As each employee discusses her or his "to do" list, find a way to genuinely compliment them on something the person does well. Try to do this as early in the discussion as possible. Your statements recognizing your employees' success makes it easier for them to open up about their ideas. It's human nature to be open with people who think well of us and to be cautious with those who don't. Make sure that your employees know that you think highly of them.


Reminder


Repeat the notice so that your employees are reminded of the reasons for this new approach. Hearing the message a second time reinforces its importance to their welfare.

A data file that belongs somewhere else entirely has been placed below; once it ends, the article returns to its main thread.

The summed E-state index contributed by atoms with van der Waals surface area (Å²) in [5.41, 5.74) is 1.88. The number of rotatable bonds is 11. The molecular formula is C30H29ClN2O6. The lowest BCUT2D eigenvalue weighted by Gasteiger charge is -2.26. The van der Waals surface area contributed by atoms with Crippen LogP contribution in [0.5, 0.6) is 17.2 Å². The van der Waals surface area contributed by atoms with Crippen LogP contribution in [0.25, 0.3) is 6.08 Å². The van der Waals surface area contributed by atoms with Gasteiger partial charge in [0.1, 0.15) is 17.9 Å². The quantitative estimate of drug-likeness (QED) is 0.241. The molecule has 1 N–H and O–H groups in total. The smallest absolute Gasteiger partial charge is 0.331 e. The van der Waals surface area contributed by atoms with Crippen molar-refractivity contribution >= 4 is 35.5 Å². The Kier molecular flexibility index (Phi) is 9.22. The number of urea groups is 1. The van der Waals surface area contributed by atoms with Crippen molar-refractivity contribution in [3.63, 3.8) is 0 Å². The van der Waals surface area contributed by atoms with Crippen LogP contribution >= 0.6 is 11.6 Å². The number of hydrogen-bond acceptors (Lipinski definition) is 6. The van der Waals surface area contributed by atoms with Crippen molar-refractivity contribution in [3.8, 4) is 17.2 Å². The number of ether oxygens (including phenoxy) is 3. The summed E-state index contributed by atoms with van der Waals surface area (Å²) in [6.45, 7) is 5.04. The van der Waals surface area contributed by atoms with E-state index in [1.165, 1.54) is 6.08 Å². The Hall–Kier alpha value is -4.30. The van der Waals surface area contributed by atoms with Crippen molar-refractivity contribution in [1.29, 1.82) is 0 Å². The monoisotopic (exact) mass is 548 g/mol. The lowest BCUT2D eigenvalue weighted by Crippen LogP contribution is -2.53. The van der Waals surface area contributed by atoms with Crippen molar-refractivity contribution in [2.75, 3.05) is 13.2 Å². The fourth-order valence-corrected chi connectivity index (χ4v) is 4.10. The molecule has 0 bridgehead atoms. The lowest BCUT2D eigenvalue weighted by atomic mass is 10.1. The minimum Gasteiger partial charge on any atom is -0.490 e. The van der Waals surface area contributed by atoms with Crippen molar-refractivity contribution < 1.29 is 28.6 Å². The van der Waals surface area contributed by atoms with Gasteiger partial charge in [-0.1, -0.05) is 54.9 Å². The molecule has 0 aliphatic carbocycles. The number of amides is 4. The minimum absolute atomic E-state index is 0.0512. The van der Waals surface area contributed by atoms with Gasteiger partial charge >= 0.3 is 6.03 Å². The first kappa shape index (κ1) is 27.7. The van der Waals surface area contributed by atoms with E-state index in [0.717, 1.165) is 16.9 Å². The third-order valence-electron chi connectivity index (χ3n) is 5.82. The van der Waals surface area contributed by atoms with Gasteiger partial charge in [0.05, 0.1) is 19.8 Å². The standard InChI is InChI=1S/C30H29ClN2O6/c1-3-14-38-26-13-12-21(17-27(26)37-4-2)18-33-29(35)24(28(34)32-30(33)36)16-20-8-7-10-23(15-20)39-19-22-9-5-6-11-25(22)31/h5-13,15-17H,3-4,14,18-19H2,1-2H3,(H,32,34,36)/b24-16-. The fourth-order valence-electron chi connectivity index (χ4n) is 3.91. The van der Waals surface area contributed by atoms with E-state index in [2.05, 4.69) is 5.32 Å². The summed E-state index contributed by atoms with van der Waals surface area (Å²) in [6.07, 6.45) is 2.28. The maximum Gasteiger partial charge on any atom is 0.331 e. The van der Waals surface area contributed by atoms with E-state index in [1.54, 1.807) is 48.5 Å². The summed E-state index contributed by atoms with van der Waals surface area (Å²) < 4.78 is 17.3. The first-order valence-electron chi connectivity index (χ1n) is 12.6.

Volunteerism


Let your employees know that each of them will experience weeks where the workload is impossible. One of the reasons for the new approach is to minimize the impact those weeks have on your employees. Here's an example you can use. Assume one team member has a lot of urgent, important work to accomplish in next week. Another team member has an equal amount of work to do, but it's not as urgent or important. Tell them that what you'd like to see happen; that is to have the second team member volunteer to help the first during that week. Then assure the volunteer that she'll get help catching up on her work the following week, assuming it's a priority. This approach encourages and rewards volunteerism. The encouragement comes in the form of doing important work first. The reward comes by assuring the volunteer that she won't be left in the lurch later.


The Carrot